There's nothing quite like picking your way around the edges of a lake which is just beginning to freeze and photographing great abstract pictures of ice details. Similarly, icicles at the edges of streams and in waterfalls can lift otherwise ordinary shots into a whole new dimension.
Here's a quick checklist of the gear you'll need:
Camera - Don't forget about Pentax' Cashback offer that's currently running on selected cameras.
Waterproof camera bag
On really cold mornings, lake edges start to freeze, providing abstract patterns with overlapping layers of ice just beginning to form. Pop a macro lens on your camera, fix it on the tripod and look closely for patterns in the ice. The edge of the ice can give great shapes, too. Look for leaves caught on or in the ice as well, or bubbles given off by underwater plant life that has frozen in the ice surface.
To see through some of the icy layers to the details below, a polarising filter can be useful to reduce reflection from the surface of the ice.
For a waterfall to freeze, it needs to get really cold, but where water falls, or tumbles over rocks, it creates turbulence and splashes up over surrounding rocks and vegetation. These areas freeze into crystal-like caps over rocks, icy stalagmites on grass, or chandelier-like structures on large waterfalls. Even where water drips off the edges of peat bog into streams, in cold spells, these can form wonderful icicles which, after water levels drop slightly, hang magically above the surface of the water.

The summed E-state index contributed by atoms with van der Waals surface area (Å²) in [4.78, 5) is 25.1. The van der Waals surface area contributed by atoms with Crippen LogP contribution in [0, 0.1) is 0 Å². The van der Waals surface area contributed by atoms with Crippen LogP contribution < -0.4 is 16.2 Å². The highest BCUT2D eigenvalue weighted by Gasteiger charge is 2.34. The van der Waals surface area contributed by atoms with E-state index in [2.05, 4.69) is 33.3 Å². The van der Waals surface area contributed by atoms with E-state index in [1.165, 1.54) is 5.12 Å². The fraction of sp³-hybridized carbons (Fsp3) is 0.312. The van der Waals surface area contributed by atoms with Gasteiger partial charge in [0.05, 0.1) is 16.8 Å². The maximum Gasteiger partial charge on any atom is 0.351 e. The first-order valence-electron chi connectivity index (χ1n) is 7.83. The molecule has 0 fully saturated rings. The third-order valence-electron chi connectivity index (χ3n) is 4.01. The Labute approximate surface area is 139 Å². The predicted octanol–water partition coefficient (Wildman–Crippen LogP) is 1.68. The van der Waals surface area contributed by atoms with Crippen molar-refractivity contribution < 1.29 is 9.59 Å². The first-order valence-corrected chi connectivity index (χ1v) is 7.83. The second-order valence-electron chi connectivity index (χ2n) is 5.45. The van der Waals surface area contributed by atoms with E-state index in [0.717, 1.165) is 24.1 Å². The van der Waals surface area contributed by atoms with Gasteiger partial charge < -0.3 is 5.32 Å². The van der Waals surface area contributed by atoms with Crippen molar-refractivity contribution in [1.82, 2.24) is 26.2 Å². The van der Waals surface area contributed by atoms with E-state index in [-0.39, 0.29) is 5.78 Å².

Where there is still moving water in the photo, try a range of shutter speeds to contrast the frozen ice with the flow of the water – or even the ripples in the stream. Use of a polarising filter will take reflections off the water to show it as darker, contrasting with the whiteness of the ice, although sometimes reflections in the water are just as important as the ice itself! A telephoto zoom may help you to crop close without risking a slip and fall into very cold water.
Remember, where there is a predominance of white tones, they are likely to confuse your camera meter, so be prepared to add about a stop exposure. Conversely, highlights on ice against a dark background may blow easily, so keep a close eye on your histograms.
Ice will hang about more in shaded areas, so watch your white balance to avoid your whites turning out with a blue cast.
Finally – watch your step, scrambling around icy edges of lakes, or near waterfalls in sub-zero temperatures can be very slippery underfoot, so be careful not to fall in, or worse, let your camera topple in either; but find some icy margins and create some exciting pictures.
Article by John Gravett of Lakeland Photographic Holidays.
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